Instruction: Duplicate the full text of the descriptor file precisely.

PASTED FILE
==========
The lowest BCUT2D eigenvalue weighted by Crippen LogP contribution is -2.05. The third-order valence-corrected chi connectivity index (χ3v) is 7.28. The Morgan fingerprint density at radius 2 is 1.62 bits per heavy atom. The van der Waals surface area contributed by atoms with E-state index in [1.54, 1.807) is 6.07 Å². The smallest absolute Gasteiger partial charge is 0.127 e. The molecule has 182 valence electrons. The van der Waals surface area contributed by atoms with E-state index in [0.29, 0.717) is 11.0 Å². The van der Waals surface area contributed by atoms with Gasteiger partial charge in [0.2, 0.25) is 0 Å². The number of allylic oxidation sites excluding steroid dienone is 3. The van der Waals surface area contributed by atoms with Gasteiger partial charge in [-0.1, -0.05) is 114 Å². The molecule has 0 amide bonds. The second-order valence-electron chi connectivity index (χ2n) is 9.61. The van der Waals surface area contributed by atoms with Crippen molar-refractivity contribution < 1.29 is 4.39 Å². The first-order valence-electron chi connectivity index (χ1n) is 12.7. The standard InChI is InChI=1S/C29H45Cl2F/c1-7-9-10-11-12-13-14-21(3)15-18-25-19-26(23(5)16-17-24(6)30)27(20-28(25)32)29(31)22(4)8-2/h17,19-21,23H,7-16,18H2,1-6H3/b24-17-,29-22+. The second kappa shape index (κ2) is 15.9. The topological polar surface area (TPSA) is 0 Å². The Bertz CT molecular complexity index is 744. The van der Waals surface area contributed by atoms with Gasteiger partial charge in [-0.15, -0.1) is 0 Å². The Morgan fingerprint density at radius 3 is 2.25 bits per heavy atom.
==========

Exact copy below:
The lowest BCUT2D eigenvalue weighted by Crippen LogP contribution is -2.05. The third-order valence-corrected chi connectivity index (χ3v) is 7.28. The Morgan fingerprint density at radius 2 is 1.62 bits per heavy atom. The van der Waals surface area contributed by atoms with E-state index in [1.54, 1.807) is 6.07 Å². The smallest absolute Gasteiger partial charge is 0.127 e. The molecule has 182 valence electrons. The van der Waals surface area contributed by atoms with E-state index in [0.29, 0.717) is 11.0 Å². The van der Waals surface area contributed by atoms with Gasteiger partial charge in [0.2, 0.25) is 0 Å². The number of allylic oxidation sites excluding steroid dienone is 3. The van der Waals surface area contributed by atoms with Gasteiger partial charge in [-0.1, -0.05) is 114 Å². The molecule has 0 amide bonds. The second-order valence-electron chi connectivity index (χ2n) is 9.61. The van der Waals surface area contributed by atoms with Crippen molar-refractivity contribution < 1.29 is 4.39 Å². The first-order valence-electron chi connectivity index (χ1n) is 12.7. The standard InChI is InChI=1S/C29H45Cl2F/c1-7-9-10-11-12-13-14-21(3)15-18-25-19-26(23(5)16-17-24(6)30)27(20-28(25)32)29(31)22(4)8-2/h17,19-21,23H,7-16,18H2,1-6H3/b24-17-,29-22+. The second kappa shape index (κ2) is 15.9. The topological polar surface area (TPSA) is 0 Å². The Bertz CT molecular complexity index is 744. The van der Waals surface area contributed by atoms with Gasteiger partial charge in [-0.15, -0.1) is 0 Å². The Morgan fingerprint density at radius 3 is 2.25 bits per heavy atom.